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Chinese dissident artist's Hong Kong show canceled over 'safety concerns'

An art show in Hong Kong featuring the work of a Chinese dissident artist has been canceled due to "safety c...

Posted: Nov 2, 2018 9:26 AM
Updated: Nov 2, 2018 9:26 AM

An art show in Hong Kong featuring the work of a Chinese dissident artist has been canceled due to "safety concerns," the organizer said Friday.

"We are sorry to announce that the exhibition 'Gongle,' by Chinese artist Badiucao, has been canceled," the Hong Kong Free Press, a local publication which was co-sponsoring the event, said in a statement.

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"The decision follows threats made by the Chinese authorities relating to the artist. Whilst the organizers value freedom of expression, the safety of our partners remains a major concern."

Badiucao is the pseudonym of a Chinese-Australian artist based in Europe. He has previously been profiled by CNN, and drew widespread attention for a campaign last year on the death of Chinese dissident Liu Xiaobo, and a piece last month at Google's headquarters over the search giant's decision to reenter China.

The artist had been planning to travel to Hong Kong for the show, but pulled out earlier this week over concerns for his own safety and anonymity were he to be arrested.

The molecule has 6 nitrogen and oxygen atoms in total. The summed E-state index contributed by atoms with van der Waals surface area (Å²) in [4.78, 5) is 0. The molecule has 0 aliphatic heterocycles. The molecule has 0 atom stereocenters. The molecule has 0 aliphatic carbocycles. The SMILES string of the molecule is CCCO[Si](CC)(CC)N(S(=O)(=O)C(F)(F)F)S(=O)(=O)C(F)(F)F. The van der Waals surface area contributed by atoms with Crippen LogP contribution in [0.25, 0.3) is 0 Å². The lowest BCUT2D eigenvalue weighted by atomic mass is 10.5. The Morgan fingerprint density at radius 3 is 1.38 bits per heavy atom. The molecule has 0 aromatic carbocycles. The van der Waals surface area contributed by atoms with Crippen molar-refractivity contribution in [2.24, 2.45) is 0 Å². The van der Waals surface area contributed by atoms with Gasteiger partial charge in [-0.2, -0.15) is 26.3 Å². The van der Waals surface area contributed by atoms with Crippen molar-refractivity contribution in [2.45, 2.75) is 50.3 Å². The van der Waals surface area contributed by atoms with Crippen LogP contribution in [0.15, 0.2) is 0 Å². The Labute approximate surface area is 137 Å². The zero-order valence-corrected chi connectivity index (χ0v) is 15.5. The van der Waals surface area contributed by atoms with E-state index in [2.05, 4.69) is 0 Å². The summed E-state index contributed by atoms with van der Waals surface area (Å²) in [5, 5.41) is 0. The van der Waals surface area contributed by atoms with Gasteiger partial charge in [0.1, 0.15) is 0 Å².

Hong Kong police did not immediately respond to a request for comment. Representatives of the Chinese government in Hong Kong also did not immediately respond.

'Needed more than ever'

Patrick Poon, a researcher for Amnesty International, which was co-hosting the Hong Kong event, said he was "shocked" by the news.

"From Badiucao's experience, we can see how much pressure a dissident faces even when he's doing his work outside China."

The show's cancellation comes weeks after the Hong Kong government refused to renew the working visa of Financial Times editor Victor Mallet in the wake of him hosting a talk by pro-independence activist Andy Chan at the city's Foreign Correspondent's Club.

Chan's Hong Kong National Party was subsequently banned, in an unprecedented move widely denounced by pro-democracy figures.

"Gongle" was billed as "the first international solo exhibition of China-born political cartoonist and artist Badiucao," and was due to be kicked off by an event featuring two members of the feminist Russian punk band Pussy Riot, Hong Kong democracy activist Joshua Wong, and local artist Sampson Wong.

Joshua Wong said he understood the decision by organizers, and respected their prompt response to safety concerns.

"The fact that an artist is threatened due to a simple art exhibition which celebrates freedom of expression is an outrage, and I condemn any and all efforts made by the Chinese authorities to threaten and harm freedom fighters and democracy defenders in Hong Kong," he added.

Poon said that "from this incident, we see that an event like this one on highlighting freedom of expression is so important and so much needed more than ever."

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